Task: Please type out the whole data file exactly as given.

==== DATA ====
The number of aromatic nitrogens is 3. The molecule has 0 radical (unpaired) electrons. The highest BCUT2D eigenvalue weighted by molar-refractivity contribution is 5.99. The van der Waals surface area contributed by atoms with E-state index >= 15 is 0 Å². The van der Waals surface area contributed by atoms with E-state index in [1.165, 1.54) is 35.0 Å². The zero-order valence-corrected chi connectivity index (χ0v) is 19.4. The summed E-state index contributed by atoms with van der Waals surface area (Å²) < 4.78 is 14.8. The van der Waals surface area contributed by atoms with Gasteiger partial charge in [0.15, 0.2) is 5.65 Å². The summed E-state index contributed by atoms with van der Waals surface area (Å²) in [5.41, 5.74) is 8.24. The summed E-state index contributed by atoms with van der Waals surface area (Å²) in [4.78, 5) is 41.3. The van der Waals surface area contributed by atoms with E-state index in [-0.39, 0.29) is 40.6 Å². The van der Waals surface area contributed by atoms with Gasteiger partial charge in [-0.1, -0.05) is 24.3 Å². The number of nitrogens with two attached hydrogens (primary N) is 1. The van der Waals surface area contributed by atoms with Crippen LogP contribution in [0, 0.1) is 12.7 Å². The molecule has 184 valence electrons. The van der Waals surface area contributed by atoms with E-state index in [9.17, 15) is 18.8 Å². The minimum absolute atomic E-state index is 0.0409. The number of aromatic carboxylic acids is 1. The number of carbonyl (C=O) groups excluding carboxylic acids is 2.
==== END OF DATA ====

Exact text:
The number of aromatic nitrogens is 3. The molecule has 0 radical (unpaired) electrons. The highest BCUT2D eigenvalue weighted by molar-refractivity contribution is 5.99. The van der Waals surface area contributed by atoms with E-state index >= 15 is 0 Å². The van der Waals surface area contributed by atoms with E-state index in [1.165, 1.54) is 35.0 Å². The zero-order valence-corrected chi connectivity index (χ0v) is 19.4. The summed E-state index contributed by atoms with van der Waals surface area (Å²) < 4.78 is 14.8. The van der Waals surface area contributed by atoms with Gasteiger partial charge in [0.15, 0.2) is 5.65 Å². The summed E-state index contributed by atoms with van der Waals surface area (Å²) in [5.41, 5.74) is 8.24. The summed E-state index contributed by atoms with van der Waals surface area (Å²) in [4.78, 5) is 41.3. The van der Waals surface area contributed by atoms with E-state index in [-0.39, 0.29) is 40.6 Å². The van der Waals surface area contributed by atoms with Gasteiger partial charge in [-0.1, -0.05) is 24.3 Å². The number of nitrogens with two attached hydrogens (primary N) is 1. The van der Waals surface area contributed by atoms with Crippen LogP contribution in [0, 0.1) is 12.7 Å². The molecule has 184 valence electrons. The van der Waals surface area contributed by atoms with E-state index in [9.17, 15) is 18.8 Å². The minimum absolute atomic E-state index is 0.0409. The number of aromatic carboxylic acids is 1. The number of carbonyl (C=O) groups excluding carboxylic acids is 2.